Ever wanted to create a build agent factory where you do not have to care about how many build agents you need at a given point?
With this post I want to share my experience setting up a dedicated CI runner infrastructure with the Azure + Pipelines ecosystem.
The main features of the solution are automated scaling, ephemeral build agents, docker based environments, minimal operation responsible and strong pay-per-use billing concepts.
Basic knowledge of
Kubernetes should exists - you should know what they are.
In a previous blog post Migrating to Azure Pipelines I gave an introduction to the Azure CI/CD service from a user perspective. This time I will focus on operational aspects when using Azure Pipelines.
You might ask Why do you want to build a custom solution for auto-scaling CI infrastructure? There is already X out there.
The easy answer: To learn how things work
The real answer: I could not find a CI system that fulfills all my requirements. What I need the CI infrastructure to be capable of:
- provide real pay per use
- support Linux and Windows agents
- run on specific VMs with special hardware requirements (CPU, GPU, Memory, disks)
- share specific volumes between all runners e.g. cache files
- scale up to 20+ of agents
- everything as code
- state of the art UI with active directory authentication
- scale down to as little agents as possible to reduce costs
- minimal responsibility; as little code and operational efforts as possible
With the goal of not managing everything myself I chose Azure Pipelines as CI environment. It also supports the requirements 1-4 by running arbitrary bash scripts within a pipeline as described in my previous post.
Given the list of requirements the solution can be described with the following picture.
With Azure Pipelines as the CI system in place the open variables are knowing how many agents to host, manage their lifecycle and how to host them.
There are two ways to host your own agents for Azure Pipelines. One is getting the client code and put it on your virtual machine which is described in "Self-hosted Linux agents" article in the azure documentation. The alternative is running it within a docker container. I decided to run the agent in a docker container because having docker as the only dependency on the host offers a wider solution space. The Dockerfile below is taken from the Azure docs.
To actually run this dockerized build agent there are multiple options available on Azure.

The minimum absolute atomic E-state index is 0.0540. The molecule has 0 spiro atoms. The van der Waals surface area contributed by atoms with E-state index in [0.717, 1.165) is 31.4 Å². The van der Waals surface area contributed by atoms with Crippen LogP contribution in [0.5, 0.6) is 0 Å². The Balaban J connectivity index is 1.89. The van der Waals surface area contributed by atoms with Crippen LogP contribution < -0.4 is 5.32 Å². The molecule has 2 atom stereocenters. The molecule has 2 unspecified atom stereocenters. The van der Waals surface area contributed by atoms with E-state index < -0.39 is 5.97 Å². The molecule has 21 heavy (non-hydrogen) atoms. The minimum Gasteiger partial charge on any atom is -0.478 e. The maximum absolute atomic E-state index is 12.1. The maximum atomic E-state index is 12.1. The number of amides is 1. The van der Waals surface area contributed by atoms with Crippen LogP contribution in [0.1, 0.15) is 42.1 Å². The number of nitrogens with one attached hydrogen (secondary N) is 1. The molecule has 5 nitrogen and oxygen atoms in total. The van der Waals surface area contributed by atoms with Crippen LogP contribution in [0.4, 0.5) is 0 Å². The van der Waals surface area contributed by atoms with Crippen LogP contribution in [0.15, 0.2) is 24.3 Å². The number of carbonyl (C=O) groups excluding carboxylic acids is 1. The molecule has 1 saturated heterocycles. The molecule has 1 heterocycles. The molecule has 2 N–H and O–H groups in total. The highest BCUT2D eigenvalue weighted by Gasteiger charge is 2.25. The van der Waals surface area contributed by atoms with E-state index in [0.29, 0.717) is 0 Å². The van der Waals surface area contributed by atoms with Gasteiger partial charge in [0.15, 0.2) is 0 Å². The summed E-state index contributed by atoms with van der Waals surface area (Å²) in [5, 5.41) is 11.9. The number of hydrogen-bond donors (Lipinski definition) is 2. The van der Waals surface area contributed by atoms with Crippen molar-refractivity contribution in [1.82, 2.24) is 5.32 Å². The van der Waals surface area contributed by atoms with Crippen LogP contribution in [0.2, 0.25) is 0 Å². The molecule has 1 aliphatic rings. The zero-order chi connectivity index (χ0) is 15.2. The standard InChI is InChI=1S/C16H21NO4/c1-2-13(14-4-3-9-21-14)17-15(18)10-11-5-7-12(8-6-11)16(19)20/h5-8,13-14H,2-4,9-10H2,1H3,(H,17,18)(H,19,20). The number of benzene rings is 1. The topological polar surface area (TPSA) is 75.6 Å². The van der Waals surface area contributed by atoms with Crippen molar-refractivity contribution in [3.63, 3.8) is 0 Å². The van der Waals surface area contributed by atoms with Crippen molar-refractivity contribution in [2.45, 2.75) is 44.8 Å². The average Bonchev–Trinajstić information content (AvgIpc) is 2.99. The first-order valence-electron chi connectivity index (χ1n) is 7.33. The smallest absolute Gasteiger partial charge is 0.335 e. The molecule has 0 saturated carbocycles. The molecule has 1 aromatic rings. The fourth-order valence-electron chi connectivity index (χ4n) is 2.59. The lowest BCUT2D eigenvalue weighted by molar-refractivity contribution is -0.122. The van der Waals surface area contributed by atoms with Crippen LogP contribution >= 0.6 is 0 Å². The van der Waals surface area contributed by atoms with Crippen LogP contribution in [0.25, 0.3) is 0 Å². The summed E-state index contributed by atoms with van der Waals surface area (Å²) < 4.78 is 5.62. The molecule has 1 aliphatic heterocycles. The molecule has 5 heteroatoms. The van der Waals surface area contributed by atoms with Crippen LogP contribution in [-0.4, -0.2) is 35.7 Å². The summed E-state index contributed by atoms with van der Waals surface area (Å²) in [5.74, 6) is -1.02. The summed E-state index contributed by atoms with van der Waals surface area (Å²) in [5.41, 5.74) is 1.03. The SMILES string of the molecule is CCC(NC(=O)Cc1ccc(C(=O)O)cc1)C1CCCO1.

|Virtual Machine||Using a simple virtual machine with the docker engine installed agents can be started||Scaling the VMs up and down; operational effort||very simple solution|
|Virtual Machine Scale Set (VMSS)||VMSS allows creating multiple identical machines via an easy API e.g. count=4||when scaling down, Azure might pick a VM that is still actively running an agent/job||solves the scaling issue that VMs have|
|Azure Kubernetes Service (AKS)||a managed Kubernetes environment for running docker containers||need to orchestrate agent in Kubernetes||little operation responsibility and full control over hardware spec|
|Azure WebApp for Containers||run docker containers on a previously specified VM type without interacting with the VM directly||same as VMSS||abstracts VM and thereby reduces operational responsibility|
|Azure Container Instances (ACI)||run a docker container inside a fully managed docker environment||does not allow to specify VM type (only CPU count)||least operational responsibility|
I chose to run on Azure Kubernetes Service (AKS) because using the right configuration it allows me to implement the pay per use and scalability almost out of the box. The key feature to achieve this is Cluster Autoscaler. Using Virtual Machine Scale Sets (VMSS) for the Kubernetes nodes this feature checks if there are enough resources in the cluster to host all pods.
If necessary the cluster autoscaler adds additional virtual machines to the Kubernetes cluster or removes them if they are idle for too long (~10minutes). In the following scenario each build agent is run in a separate pod. Each pod occupies so many resources as a single VM can provide. Thus if a new build agent is needed, one new VM will be needed.
Another reason I chose the AKS solution is the fact that I am a bit familiar with Kubernetes and Helm charts as ways of describing the system in code. With automation being another high level requirement I was worried that container instances and web apps might be a bit difficult to orchestrate throughout their lifecycle. Using AKS as a runtime for the agent fulfills the following requirements:
- ✅ provide real pay per use where idle time is reduced
- ⚠️ support Linux and Windows agents: Would require a separate node pool running Windows nodes
- ✅ run on specific VMs with special hardware requirements (CPU, GPU, disks)